Rubella

21:55 - 4 May , 2021

Disease

What is Rubella?

It is a viral contagious disease similar to measles, but less serious and infective. Its main symptom is the appearance of a reddish rash. In most cases, the symptoms are mild or sometimes non-existent, although in pregnant women it is highly dangerous for the fetus since it can die or develop serious problems such as congenital rubella syndrome, which can include:
  • Congenital heart disease
  • Various organ involvement.
  • Mental retardation.
  • Development problems.
  • Cataracts.
  • Deafness.
In many countries, rubella has been practically eradicated due to the massive application of the triple viral vaccine (rubella, measles, and mumps), which has proven to be effective. However, in nations without a vaccination culture, rubella continues to wreak havoc on babies and mothers who contract the infection while pregnant. The rubella virus is spread through the secretions of someone infected by talking, sneezing, or coughing; and in the case of pregnant women, they transmit it to their babies through infected blood. The contagion capacity of the virus lasts approximately one month; 15 days before the rash breaks out and 15 days after it disappears, so it is very possible to be a vehicle of contagion without being aware that we are sick.

Symptoms

The symptoms are sometimes difficult to identify, especially in infants, but the most common are the following:
  • High fever not higher than 38.5ºC.
  • Headache.
  • Nasal congestion or fluid mucus.
  • Irritation and swelling of the eyes.
  • Swollen lymph nodes.
  • Reddish rashes on the face, chest, upper, and lower limbs.
  • Joint pain.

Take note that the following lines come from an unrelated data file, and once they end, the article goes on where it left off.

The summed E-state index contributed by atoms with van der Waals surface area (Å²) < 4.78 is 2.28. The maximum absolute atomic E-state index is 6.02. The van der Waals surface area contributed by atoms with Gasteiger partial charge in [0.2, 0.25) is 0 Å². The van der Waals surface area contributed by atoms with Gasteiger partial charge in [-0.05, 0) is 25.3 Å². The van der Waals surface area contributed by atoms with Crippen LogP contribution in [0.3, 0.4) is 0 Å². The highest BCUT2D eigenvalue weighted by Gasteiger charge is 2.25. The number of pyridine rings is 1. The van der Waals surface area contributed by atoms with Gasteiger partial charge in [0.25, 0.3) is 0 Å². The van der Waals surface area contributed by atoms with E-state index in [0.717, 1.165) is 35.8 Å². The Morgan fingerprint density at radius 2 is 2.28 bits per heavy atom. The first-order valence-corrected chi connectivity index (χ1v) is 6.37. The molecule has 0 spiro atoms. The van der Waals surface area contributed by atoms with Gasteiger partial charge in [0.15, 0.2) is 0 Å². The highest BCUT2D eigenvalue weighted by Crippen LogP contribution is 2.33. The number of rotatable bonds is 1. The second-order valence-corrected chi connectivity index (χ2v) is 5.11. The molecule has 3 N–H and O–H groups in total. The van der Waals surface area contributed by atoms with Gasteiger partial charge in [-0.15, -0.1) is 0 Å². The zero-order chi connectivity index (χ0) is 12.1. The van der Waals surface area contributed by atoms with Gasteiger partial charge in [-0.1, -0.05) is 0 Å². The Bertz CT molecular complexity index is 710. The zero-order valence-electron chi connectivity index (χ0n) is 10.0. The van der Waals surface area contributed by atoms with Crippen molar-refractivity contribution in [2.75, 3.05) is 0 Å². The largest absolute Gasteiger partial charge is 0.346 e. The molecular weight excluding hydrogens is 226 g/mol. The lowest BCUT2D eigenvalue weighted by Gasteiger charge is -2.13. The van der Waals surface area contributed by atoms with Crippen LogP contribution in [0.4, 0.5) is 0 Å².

See your doctor if you identify any of these symptoms in your child or yourself or if they have had contact with someone who is sick. In case you intend to get pregnant, it is important to apply the triple viral vaccine.

Diagnosis and treatment

Once your doctor analyzes your symptoms and clinical history, they will perform a physical examination where they will observe the type of skin rash you have, but since it is similar to various viral infections, to confirm the rubella diagnosis, they must perform blood and a viral culture to be analyzed in the laboratory and detect antibodies against rubella. Since it is a viral disease there is no effective treatment, so it focuses on the control of symptoms and isolation to avoid contagion, especially in pregnant women. If you are pregnant and test positive for rubella, your doctor will explain your baby’s health risks, but if you still decide to continue with the pregnancy, it is most likely that you will be given hyperimmune globulin antibodies to attack the virus, which reduces the symptoms but does not prevent your child from experiencing serious congenital complications. At the ABC Medical Center Internal Medicine Department we offer health care services with the highest quality and safety, from prevention, diagnosis, timely treatment, and monitoring of infectious, respiratory, endocrinological, dermatological, rheumatic, nephrological, gastrointestinal, and hematological pathologies, of chronic-degenerative diseases and acute conditions, through a comprehensive and multidisciplinary model.

Fuentes:

  • mayoclinic.org
  • medlineplus.gov
  • cun.es
  • topdoctors.es
  • cigna.com
  • medigraphic.com
  • Caballero-Ortega H, Ortiz-AlegríaLB, Castañeda-Huitrón AL, et al. Frecuencia de infecciones de riesgo para infección congénita en mujeres embarazadas. Acta Pediatr Mex. 2021;42(3):102-111.
  • Castillo GW, Cruz QM, Rodríguez PJA, et al. Enfoque neuroinmunológico para la evaluación de la vacuna triple vírica contra el sarampión, la parotiditis y la rubéola. Rev Cubana Invest Bioméd. 2019;38(3):1-8.
  • Román-Pedroza JF, Cruz-Ramírez E, Landín-Martínez KE, et al. Algoritmo diagnóstico para la confirmación de casos de sarampión y rubéola en México. Gac Med Mex. 2019;155(5):532-536.
  • García LML, Wong CRM. La vacuna contra la rubéola produce una respuesta inmune combinada celular y humoral en adultos. Enf Infec Microbiol. 2018;38(3):72-77.

						
The dissemination of the content of this material is for informational purposes only and does not replace, under any circumstance or condition, a consultation with a specialist doctor, for which the ABC Medical Center is not responsible for the different use that may be given to it. If you require more information related to the subject, we suggest you contact the specialist doctor you trust directly.